Codesign with youth in Argentina - Faro Digital | MIT Center for Civic Media

Codesign with youth in Argentina - Faro Digital


How do youth allies promote young people’s critical thinking on privacy, in informal learning contexts in the Americas? This blog post is part of a series showcasing the work of different organizations at the intersection of youth development, digital rights, and online safety.

Quick facts

Who: Ezequiel Passeron from Faro Digital

What: Workshops, talks and campaigns

Mission/vision: To promote, through co-design, the responsible use of Information and Communication Technologies (ICT) for a more just society

Where: Argentina

Since: 2016 (but the team had worked together in different spaces since 2011)

Years of operation (as of February 2018): 2

Works in the field of: Responsible use of ICT, digital citizenship

Post summary: Faro Digital works with youth, through co-design workshops and talks, to discuss topics related to digital citizenship and the responsible use of ICT. This work in schools and spaces helped them create a notable campaign on safe sexting.  

Highlight quote from the interview: “To raise awareness in youth, we need to co-work rather than just bring an adult-centric view of responsible use, safety, privacy.”

More resources: Faro Digital’s website, press coverage of their safe sexting campaign

Interview with Ezequiel Passeron, Faro Digital


Ezequiel is part of a collective of young communicators who use their understanding of Information and Communication Technologies (ICT) to promote a fair society. This Argentine collective started working together in 2011, and established a non-profit organization called Faro Digital in 2016.


Faro Digital (Digital Lighthouse) gives talks and facilitates workshops on the responsible use of ICT in schools, in NGOs, and in spaces where marginalized communities gather. They also train teachers and parents on the ways that they can get involved in youth education in regards to the digital world.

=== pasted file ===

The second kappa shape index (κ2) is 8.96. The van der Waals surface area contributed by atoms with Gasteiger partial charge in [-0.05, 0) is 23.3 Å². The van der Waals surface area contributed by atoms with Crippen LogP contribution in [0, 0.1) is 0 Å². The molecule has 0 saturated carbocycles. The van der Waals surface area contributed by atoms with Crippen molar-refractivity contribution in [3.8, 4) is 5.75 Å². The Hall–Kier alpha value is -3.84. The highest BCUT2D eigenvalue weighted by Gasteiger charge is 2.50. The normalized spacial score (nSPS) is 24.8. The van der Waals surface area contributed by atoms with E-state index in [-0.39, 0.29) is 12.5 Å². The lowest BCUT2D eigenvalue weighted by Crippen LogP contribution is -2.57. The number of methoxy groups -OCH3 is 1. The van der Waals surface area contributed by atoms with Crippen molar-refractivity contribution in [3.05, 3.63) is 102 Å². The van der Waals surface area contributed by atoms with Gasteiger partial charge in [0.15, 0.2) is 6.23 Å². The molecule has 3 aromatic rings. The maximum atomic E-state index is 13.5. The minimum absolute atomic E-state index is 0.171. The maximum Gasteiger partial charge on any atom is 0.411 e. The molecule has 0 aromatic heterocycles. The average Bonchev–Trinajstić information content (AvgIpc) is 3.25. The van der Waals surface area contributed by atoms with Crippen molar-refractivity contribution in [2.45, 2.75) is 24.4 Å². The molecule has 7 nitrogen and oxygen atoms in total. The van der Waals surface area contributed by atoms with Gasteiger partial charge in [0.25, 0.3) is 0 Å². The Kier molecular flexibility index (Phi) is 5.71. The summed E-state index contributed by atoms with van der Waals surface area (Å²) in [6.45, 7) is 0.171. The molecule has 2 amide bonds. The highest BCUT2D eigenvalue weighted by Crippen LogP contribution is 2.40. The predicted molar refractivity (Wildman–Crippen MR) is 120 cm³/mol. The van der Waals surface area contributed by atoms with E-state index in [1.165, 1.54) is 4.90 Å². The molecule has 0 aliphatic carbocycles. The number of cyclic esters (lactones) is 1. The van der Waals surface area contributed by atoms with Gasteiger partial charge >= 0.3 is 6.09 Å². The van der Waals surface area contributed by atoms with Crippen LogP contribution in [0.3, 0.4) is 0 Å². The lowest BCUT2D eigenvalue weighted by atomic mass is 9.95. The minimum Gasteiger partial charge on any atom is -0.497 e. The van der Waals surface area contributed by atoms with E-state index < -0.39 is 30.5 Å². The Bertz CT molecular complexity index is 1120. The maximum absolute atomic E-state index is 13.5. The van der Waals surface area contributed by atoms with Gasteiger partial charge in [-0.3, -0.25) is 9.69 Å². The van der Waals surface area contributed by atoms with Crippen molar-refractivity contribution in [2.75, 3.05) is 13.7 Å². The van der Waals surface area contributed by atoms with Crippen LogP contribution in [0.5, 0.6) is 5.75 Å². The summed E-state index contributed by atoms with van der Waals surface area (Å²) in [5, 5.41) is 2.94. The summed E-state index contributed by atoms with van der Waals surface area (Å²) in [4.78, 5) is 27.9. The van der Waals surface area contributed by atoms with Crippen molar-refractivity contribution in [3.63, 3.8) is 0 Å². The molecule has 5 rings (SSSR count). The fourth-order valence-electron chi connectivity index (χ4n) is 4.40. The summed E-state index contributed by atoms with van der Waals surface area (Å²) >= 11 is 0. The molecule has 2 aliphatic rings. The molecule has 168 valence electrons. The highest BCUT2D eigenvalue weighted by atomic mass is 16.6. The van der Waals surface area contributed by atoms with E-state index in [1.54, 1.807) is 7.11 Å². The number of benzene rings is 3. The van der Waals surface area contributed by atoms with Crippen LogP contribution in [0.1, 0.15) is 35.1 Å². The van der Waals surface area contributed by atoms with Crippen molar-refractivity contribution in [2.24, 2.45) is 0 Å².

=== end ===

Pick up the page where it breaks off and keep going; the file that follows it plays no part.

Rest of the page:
As communications professionals, they have always shared a vision with the youth they serve: social media are great tools for communication. But they see that the adults around youth do not always share that view. Faro Digital see a need to explain to adults what is going on with youth in digital spaces, and to promote adult involvement in youth’s digital lives. They want to bridge this intergenerational gap by connecting adult family members with their children, and teachers with their students.


Ezequiel argues that connecting adults and youth can allow them both to reflect and learn together about responsibility online, which is the framing that Faro Digital favors to articulate its mission. Yet they are aware that “responsible use of ICT” is not necessarily a catchy term that will get youth excited about a workshop. A lot of their work aims to find shared vocabulary that generates empathy among youth; not to impose formal terms, but to use the terms youth already use.


They don’t want youth to feel like they are subjects of study, but rather collaborators, people who are having fun. At the same time, they also want young people to reflect about what they do online. Their overall framing of responsible use of ICT sometimes takes form in conversations about what it means to take care of oneself and others online; about bullying, sexting and non-consensual image sharing.


This points at a key element that distinguishes Faro Digital’s work from that of other organizations in the same field: their genuine commitment to co-design in the process. “To raise awareness in youth, we need to co-work rather than just bring an adult-centric view of responsible use, safety, privacy.”


Their work in co-design was inspired by the failures they saw when youth weren’t involved in the design process. “We failed in our first years. We had quantitative objectives, we wanted to teach and give tools, but then we saw that youth didn’t respond well to the discursive distance between us. Things we cared about didn’t resonate with them. Sometimes they just told us what we wanted to hear. To address this, we needed a structured methodology with goals, but unstructured enough to give youth agency in the process.”